PORT BLAIR, India – International aid groups sought permission to go deep into India's remote Andaman and Nicobar islands (search), the last tsunami blind spot where casualties are feared in the thousands. But Indian authorities on Friday said they had not yet given approval.
India has officially reported just more than 7,000 dead in the earthquake-tsunami disaster, but that does not include a complete count in the island territories, where officials estimate as many as 10,000 people could be buried under mud and debris.
So far relief operations in the remote islands — just northwest of the quake's epicenter — have been limited to Indian officials and local volunteers.
"We would like to be invited to join the relief effort, and to be part of any helicopter or boat trip to the area," an official with the Paris-based Medecins Sans Frontieres (Doctors Without Borders) said at a government news conference on Thursday.
International humanitarian group Oxfam (search) also requested entry, but Lt. Gov. Ram Kapse, administrator of the federally governed territory said no decision has been made.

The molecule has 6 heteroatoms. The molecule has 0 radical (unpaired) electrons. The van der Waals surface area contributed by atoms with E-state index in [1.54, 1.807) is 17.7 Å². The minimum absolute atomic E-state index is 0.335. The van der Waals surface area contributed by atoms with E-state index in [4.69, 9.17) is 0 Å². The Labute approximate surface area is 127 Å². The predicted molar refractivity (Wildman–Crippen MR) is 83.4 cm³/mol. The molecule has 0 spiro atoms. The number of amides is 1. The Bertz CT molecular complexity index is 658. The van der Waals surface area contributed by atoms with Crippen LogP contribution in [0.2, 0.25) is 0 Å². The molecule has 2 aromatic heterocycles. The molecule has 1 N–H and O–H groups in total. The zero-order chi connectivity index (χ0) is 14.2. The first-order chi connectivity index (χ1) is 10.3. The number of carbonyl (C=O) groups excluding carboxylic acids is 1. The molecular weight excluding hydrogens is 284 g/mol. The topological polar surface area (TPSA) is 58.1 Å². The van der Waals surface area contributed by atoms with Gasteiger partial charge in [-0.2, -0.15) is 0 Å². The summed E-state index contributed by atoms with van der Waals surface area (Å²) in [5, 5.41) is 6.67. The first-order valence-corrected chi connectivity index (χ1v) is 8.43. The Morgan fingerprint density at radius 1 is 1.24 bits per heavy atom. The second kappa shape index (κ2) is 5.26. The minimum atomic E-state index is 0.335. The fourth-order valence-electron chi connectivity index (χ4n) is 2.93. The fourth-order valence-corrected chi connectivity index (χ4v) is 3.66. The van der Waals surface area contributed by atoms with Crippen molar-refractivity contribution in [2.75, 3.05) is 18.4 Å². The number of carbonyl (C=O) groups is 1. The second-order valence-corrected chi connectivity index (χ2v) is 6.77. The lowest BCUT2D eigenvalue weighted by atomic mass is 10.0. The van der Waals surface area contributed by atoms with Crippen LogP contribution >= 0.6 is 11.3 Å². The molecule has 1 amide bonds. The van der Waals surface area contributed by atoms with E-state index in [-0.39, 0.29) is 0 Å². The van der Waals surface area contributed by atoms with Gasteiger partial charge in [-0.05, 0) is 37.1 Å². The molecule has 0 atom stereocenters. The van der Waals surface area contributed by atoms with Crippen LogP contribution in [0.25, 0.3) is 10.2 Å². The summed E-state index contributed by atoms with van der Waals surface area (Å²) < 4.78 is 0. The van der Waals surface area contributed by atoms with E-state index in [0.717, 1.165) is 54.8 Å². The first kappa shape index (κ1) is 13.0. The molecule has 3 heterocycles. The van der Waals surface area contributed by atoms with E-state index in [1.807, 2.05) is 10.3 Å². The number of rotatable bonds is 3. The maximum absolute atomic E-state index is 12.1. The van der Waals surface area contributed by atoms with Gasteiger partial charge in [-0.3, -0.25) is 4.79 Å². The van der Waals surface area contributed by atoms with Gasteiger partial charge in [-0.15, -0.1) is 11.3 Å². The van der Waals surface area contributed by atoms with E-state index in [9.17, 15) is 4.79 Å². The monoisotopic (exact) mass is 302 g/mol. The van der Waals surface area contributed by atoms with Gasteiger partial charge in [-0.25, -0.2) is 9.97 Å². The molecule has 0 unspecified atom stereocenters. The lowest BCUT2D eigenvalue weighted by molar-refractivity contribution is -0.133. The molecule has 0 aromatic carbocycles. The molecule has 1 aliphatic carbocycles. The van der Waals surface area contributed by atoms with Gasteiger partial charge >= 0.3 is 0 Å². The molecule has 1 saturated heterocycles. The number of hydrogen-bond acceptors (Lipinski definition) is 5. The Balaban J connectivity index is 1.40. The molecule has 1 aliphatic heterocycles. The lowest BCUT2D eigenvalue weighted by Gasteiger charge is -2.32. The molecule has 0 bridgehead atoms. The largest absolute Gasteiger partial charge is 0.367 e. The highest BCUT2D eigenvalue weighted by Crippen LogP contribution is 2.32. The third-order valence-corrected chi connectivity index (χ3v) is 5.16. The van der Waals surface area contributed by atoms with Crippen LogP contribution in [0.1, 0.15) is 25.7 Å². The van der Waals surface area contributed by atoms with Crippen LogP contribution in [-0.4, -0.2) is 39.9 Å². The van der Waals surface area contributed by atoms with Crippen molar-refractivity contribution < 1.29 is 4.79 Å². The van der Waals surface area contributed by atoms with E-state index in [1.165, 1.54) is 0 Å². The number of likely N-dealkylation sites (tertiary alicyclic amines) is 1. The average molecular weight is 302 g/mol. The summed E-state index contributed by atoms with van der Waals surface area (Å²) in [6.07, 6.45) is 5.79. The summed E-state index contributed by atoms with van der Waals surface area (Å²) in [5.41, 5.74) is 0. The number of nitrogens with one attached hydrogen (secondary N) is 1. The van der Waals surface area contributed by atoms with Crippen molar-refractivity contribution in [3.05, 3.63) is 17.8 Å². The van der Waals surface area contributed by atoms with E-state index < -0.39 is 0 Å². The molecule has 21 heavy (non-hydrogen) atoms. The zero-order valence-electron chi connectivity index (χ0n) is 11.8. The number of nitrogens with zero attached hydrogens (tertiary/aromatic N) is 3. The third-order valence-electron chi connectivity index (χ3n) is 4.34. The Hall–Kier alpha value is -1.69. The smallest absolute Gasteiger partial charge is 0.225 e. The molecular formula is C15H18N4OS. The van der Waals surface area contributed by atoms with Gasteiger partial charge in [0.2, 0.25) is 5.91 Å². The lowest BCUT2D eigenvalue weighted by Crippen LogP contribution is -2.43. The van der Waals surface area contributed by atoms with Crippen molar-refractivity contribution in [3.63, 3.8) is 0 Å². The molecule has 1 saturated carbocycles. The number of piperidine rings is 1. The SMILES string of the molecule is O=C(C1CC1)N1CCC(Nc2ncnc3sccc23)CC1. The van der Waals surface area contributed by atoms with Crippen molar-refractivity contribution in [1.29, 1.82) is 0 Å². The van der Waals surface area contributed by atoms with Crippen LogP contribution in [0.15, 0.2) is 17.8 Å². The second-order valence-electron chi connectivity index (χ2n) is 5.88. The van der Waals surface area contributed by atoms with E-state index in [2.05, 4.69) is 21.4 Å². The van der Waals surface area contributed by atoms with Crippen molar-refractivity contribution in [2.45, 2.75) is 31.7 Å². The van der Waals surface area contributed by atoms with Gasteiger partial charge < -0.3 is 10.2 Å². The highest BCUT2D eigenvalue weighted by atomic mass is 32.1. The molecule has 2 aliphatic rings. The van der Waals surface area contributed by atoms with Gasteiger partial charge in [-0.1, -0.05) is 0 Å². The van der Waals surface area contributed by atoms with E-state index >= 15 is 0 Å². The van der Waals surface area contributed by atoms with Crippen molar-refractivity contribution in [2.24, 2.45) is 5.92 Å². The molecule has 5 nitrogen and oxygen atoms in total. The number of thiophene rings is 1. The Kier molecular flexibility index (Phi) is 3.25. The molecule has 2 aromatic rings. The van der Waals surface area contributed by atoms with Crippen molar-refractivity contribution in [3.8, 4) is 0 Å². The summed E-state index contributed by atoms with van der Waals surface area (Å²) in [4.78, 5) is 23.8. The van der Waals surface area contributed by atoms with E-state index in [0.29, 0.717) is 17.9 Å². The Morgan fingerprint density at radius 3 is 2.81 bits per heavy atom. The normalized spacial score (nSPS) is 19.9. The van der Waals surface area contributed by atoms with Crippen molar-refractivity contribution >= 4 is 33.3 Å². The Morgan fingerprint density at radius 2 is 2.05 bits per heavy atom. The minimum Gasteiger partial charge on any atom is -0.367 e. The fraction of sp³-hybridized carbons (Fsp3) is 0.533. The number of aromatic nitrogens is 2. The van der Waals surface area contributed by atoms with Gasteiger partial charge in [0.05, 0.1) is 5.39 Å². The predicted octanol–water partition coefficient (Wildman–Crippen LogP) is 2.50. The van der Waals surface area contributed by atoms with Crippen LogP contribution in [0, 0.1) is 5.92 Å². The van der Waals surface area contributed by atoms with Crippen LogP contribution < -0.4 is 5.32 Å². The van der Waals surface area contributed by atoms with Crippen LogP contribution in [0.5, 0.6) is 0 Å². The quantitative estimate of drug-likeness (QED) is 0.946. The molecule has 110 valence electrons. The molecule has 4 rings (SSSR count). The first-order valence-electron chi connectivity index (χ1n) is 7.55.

"We have not decided yet," Kapse said Friday, adding that four Indian volunteer groups have been allowed to travel to those islands.
Entry to foreigners is prohibited in most of the hundreds of islands scattered over some 4,350 miles in the Bay of Bengal (search), and even Indians need special permits to travel there.
Some 40 percent of the densely forested area is designated as a tribal reserve where indigenous people live; the remaining is a protected area for wood cultivation.
Access to the remote areas is only possible through planes or navy ships that are going from island to island to rescue people and ferry supplies. Nearly all the jetties in the islands had been smashed by the waves and rescue parties were using small wood and rubber boats to land.
"It is important for the international agencies to work very closely and coordinate with the government of India," Steve Hollingworth, head of international aid group CARE in India, told The Associated Press.